Charlie Adam and John Nelms are attempting to strike a deal more than two months into a new season.
With money involved, it’s perhaps surprising this sort of story doesn’t break more often, particularly when you consider the competing priorities on either side of the negotiating table.
Also, in the goldfish bowl of Scottish football, players, as in Dundee’s case, invariably know exactly what their peers are banking.
Courier Sport spoke to a club chief, a captain and a player to find out more about the secret world of bonus negotiations, what has changed over the years and how they can go wrong.
The man in charge
In the old days it used to be that you had to have a bonus sheet submitted by a certain date for all competitions.
Wins, draws, getting to whatever stage of a cup – all that had to be done in advance of a competition getting underway for obvious reasons.
That stopped a manager asking on a Friday afternoon if he could offer the players another few quid to get them fired up for a must-win game.
Before these bonus sheets there were plenty of managers who were famous for saying: ‘We’ve got a cup game on Saturday – is it 300 quid for a win? And that goes for the manager as well, aye?’
Nowadays, it’s normal for a manager to sit down with the captain and maybe a couple of other senior pros and then bring it to the CEO.
And then for the CEO to reply through the manager.
You would normally expect it to have been sorted out in pre-season.
Their individual bonuses are in their own contracts, same as the basic wage would be.
And they can vary significantly. There’s not a uniform structure.
Cup games are different.
The win bonus is standard – whatever that may be.
For something like the Scottish Cup you would imagine it would get bigger and bigger with every round – say for example £250 to win the first game, £500 to get to the quarter-final, £1,000 to win the semi-final, that sort of thing.
There are usually two of us who go into the negotiations.
In my experience the league game bonuses are settled quickly but the cup games and the position you finish in the league could take longer.
And a bonus for playing Rangers or Celtic in the cup needs to be negotiated as well.
In a dressing room you’ll always have big mouths who’ll say before the meeting ‘ask for this’ and ‘ask for that’ or ‘don’t settle for this’.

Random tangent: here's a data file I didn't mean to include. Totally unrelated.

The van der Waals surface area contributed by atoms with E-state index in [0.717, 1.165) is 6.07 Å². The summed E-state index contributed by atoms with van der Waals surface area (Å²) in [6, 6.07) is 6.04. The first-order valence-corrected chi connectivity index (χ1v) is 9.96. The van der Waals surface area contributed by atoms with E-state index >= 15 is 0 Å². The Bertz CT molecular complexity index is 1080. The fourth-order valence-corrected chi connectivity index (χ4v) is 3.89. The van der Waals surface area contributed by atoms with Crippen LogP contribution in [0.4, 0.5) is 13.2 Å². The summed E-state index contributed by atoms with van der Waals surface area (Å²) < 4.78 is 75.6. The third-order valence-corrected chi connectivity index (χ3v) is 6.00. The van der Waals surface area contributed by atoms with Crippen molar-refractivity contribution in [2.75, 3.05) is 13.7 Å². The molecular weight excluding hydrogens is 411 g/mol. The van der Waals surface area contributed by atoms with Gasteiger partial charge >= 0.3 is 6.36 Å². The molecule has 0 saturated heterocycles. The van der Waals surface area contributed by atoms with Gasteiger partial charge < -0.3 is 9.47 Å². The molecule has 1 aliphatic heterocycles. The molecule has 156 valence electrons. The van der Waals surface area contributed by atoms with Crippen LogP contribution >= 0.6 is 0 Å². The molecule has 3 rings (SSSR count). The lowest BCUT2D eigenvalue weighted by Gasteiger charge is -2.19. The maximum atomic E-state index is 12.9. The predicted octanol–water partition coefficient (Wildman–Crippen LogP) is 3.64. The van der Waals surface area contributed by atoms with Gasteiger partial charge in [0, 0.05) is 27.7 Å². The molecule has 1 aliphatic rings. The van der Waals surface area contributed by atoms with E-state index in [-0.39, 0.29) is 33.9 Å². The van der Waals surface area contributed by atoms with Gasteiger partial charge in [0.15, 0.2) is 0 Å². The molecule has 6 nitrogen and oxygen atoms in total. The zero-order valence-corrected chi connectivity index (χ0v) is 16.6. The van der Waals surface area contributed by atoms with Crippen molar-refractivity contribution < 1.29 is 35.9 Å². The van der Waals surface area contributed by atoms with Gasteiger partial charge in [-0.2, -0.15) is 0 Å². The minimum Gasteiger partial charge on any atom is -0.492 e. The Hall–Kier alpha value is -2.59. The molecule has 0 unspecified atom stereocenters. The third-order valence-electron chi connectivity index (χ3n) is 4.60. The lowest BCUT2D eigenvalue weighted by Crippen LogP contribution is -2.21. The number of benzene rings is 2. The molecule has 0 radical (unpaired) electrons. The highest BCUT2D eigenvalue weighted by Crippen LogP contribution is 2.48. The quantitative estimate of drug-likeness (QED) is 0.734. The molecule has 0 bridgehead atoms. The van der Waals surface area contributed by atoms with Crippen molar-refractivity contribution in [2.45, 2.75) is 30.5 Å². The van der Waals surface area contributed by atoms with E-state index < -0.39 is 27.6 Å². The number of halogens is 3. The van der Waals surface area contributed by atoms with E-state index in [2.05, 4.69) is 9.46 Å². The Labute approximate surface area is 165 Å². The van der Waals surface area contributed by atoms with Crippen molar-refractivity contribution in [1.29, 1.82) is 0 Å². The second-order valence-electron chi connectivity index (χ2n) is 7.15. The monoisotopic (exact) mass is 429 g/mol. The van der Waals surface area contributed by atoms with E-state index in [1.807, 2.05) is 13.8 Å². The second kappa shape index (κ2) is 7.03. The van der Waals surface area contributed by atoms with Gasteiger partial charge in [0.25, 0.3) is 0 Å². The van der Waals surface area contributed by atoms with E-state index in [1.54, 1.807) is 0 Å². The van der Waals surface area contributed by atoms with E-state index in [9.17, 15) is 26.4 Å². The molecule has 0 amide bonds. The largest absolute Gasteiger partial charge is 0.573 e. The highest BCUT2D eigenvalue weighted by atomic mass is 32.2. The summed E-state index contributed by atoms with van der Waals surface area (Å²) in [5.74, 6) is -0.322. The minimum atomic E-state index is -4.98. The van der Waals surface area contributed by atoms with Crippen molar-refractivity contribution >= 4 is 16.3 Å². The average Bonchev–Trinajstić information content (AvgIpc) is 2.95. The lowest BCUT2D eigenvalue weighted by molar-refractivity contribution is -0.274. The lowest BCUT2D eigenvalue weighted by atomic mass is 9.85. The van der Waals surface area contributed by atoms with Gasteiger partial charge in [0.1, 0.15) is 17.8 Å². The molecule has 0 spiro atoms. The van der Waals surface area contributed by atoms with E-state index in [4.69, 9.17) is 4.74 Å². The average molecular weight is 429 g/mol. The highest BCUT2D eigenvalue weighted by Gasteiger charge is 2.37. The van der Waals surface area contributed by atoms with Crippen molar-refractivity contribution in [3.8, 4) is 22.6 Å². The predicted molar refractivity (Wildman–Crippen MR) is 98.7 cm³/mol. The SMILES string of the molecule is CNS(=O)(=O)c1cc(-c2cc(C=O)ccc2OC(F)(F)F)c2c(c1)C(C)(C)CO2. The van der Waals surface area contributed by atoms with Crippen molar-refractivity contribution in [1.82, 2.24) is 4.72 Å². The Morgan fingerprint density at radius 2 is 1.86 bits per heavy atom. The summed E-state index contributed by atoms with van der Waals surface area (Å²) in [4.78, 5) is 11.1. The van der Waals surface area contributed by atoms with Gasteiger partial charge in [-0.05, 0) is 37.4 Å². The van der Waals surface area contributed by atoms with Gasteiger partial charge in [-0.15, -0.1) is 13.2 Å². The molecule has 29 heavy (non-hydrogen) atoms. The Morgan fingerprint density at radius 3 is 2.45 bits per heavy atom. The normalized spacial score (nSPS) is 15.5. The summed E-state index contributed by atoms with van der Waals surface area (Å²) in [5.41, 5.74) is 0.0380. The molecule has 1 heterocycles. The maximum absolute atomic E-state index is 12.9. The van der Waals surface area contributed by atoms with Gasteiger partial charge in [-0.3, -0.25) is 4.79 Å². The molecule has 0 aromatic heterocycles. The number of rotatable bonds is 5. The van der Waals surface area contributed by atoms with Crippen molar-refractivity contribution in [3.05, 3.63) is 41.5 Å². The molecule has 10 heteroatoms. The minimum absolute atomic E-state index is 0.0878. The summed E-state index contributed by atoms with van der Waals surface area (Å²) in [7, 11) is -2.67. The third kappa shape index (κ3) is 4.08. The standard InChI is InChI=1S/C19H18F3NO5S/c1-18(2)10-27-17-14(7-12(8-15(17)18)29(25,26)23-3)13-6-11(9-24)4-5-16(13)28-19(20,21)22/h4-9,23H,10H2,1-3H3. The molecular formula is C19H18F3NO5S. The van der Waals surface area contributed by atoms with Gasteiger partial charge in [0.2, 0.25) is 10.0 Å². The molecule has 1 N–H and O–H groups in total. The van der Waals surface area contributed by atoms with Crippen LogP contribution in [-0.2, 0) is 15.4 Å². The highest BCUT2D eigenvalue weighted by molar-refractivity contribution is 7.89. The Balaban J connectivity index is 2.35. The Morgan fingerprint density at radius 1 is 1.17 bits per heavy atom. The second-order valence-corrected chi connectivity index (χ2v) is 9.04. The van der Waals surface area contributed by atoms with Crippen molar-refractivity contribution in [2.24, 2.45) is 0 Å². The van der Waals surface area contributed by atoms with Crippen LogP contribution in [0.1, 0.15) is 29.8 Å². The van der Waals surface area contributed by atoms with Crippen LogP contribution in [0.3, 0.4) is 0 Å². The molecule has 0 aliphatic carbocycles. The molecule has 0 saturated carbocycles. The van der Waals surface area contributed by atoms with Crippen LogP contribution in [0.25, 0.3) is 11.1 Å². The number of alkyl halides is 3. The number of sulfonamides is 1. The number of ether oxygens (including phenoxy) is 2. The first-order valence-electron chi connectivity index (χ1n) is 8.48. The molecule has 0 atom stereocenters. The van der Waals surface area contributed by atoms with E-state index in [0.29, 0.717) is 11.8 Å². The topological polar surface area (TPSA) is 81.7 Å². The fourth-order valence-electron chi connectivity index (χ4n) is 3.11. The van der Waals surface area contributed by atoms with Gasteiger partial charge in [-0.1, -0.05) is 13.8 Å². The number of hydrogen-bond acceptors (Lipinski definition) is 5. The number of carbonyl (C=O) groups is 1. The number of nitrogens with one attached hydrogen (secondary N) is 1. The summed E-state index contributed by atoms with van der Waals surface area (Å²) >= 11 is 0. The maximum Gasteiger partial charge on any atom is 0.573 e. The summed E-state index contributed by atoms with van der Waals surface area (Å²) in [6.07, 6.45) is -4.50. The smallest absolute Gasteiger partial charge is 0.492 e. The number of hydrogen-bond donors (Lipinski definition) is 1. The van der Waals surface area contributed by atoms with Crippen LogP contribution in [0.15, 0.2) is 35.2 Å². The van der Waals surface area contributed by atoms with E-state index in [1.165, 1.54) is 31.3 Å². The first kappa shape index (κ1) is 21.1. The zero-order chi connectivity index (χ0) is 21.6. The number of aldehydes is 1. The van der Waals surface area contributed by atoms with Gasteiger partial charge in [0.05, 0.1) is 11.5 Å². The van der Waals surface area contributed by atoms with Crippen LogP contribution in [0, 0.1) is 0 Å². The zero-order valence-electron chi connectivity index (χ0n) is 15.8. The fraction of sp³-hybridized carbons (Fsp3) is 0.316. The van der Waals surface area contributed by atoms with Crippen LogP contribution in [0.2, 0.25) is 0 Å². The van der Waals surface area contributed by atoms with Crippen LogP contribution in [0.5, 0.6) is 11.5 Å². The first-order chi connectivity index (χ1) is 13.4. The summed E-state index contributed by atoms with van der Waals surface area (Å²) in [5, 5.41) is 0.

Bonuses don’t motivate me.
I’ll fall-out with players and have a right go back if they say: ‘We’re not playing for that’.
My answer is: ‘Well don’t turn up on Saturday and hand your wages back for the week’.
Don’t get me wrong, it’s great when you get good bonuses. But bonuses don’t motivate me. That’s the same for most players.
I’ve heard about a manager going to a chairman to say boys were refusing to play because their win bonuses weren’t high enough for a certain game.
Yes, you try and get the best deal you can, but my opinion has always been that bonuses are what a club can afford and that’s what we need to accept.
You have to be involved in the discussions.
For me, if the win bonuses are the same for everybody it’s easier that way.
Personally, I’d rather there weren’t goal bonuses, clean-sheet bonuses and things like that, because the way I see it, it’s your job to keep the ball out of the net or to score.
When you’re talking about the lower leagues, clubs that get to the play-offs will have a problem if every possible scenario isn’t sorted out at the start of the season.
The last thing they need at Dens right now… https://t.co/rCb8BqzmS5
— George Cran (@di_cranio) October 5, 2021
Even then, though, you’ll always get players who’ll chance it and say: ‘We’ve got a sell-out crowd for the play-offs, how much are we getting now?’
You want to strike a balance of incentivising them and keeping a happy squad but being realistic about the club’s limits.
The worst one is – and I know this has happened – players who have been poor all season and are part of a team in a relegation battle going to a manager and asking: ‘What do we get for staying up, gaffer?’
That’s when a captain needs to be strong and say: ‘Hang on a minute, we’ve been awful all year, we’re fighting relegation and it’s up to us to keep the club in the league’.